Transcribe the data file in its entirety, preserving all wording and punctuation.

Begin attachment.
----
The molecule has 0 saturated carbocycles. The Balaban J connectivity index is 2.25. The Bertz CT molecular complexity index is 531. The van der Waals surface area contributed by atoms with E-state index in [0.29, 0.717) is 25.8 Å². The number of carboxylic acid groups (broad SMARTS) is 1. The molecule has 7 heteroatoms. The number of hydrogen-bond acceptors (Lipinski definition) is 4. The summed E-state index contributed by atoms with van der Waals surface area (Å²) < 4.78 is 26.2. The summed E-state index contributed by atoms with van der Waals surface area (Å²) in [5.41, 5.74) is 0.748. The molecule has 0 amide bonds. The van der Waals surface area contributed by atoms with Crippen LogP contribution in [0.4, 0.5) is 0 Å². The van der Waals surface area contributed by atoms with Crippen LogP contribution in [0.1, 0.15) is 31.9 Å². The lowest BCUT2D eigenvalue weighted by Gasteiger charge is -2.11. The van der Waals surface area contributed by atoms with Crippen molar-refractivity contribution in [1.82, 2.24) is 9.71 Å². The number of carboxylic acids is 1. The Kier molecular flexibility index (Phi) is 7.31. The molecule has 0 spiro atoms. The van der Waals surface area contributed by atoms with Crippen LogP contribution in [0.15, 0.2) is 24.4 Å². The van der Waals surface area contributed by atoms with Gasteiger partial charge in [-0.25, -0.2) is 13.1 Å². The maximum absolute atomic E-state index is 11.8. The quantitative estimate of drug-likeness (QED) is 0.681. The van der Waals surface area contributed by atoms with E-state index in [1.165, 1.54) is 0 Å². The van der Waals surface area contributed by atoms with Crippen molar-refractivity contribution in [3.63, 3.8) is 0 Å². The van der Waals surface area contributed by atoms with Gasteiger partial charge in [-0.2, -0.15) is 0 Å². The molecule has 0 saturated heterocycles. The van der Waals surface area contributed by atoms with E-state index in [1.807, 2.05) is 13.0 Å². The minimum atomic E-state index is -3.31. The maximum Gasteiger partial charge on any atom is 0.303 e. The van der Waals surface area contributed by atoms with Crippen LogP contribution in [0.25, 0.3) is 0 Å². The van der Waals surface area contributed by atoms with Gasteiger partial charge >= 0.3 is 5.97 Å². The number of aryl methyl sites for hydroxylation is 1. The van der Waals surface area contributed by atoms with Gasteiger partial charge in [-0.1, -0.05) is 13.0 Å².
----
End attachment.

The molecule has 0 saturated carbocycles. The Balaban J connectivity index is 2.25. The Bertz CT molecular complexity index is 531. The van der Waals surface area contributed by atoms with E-state index in [0.29, 0.717) is 25.8 Å². The number of carboxylic acid groups (broad SMARTS) is 1. The molecule has 7 heteroatoms. The number of hydrogen-bond acceptors (Lipinski definition) is 4. The summed E-state index contributed by atoms with van der Waals surface area (Å²) < 4.78 is 26.2. The summed E-state index contributed by atoms with van der Waals surface area (Å²) in [5.41, 5.74) is 0.748. The molecule has 0 amide bonds. The van der Waals surface area contributed by atoms with Crippen LogP contribution in [0.4, 0.5) is 0 Å². The van der Waals surface area contributed by atoms with Crippen LogP contribution in [0.1, 0.15) is 31.9 Å². The lowest BCUT2D eigenvalue weighted by Gasteiger charge is -2.11. The van der Waals surface area contributed by atoms with Crippen molar-refractivity contribution in [1.82, 2.24) is 9.71 Å². The number of carboxylic acids is 1. The Kier molecular flexibility index (Phi) is 7.31. The molecule has 0 spiro atoms. The van der Waals surface area contributed by atoms with Crippen LogP contribution in [0.15, 0.2) is 24.4 Å². The van der Waals surface area contributed by atoms with Gasteiger partial charge in [-0.25, -0.2) is 13.1 Å². The maximum absolute atomic E-state index is 11.8. The quantitative estimate of drug-likeness (QED) is 0.681. The van der Waals surface area contributed by atoms with E-state index in [1.165, 1.54) is 0 Å². The van der Waals surface area contributed by atoms with Crippen molar-refractivity contribution in [3.63, 3.8) is 0 Å². The van der Waals surface area contributed by atoms with Gasteiger partial charge in [-0.2, -0.15) is 0 Å². The molecule has 0 saturated heterocycles. The van der Waals surface area contributed by atoms with E-state index in [1.807, 2.05) is 13.0 Å². The minimum atomic E-state index is -3.31. The maximum Gasteiger partial charge on any atom is 0.303 e. The van der Waals surface area contributed by atoms with Crippen LogP contribution in [0.25, 0.3) is 0 Å². The van der Waals surface area contributed by atoms with Gasteiger partial charge >= 0.3 is 5.97 Å². The number of aryl methyl sites for hydroxylation is 1. The van der Waals surface area contributed by atoms with Gasteiger partial charge in [-0.1, -0.05) is 13.0 Å².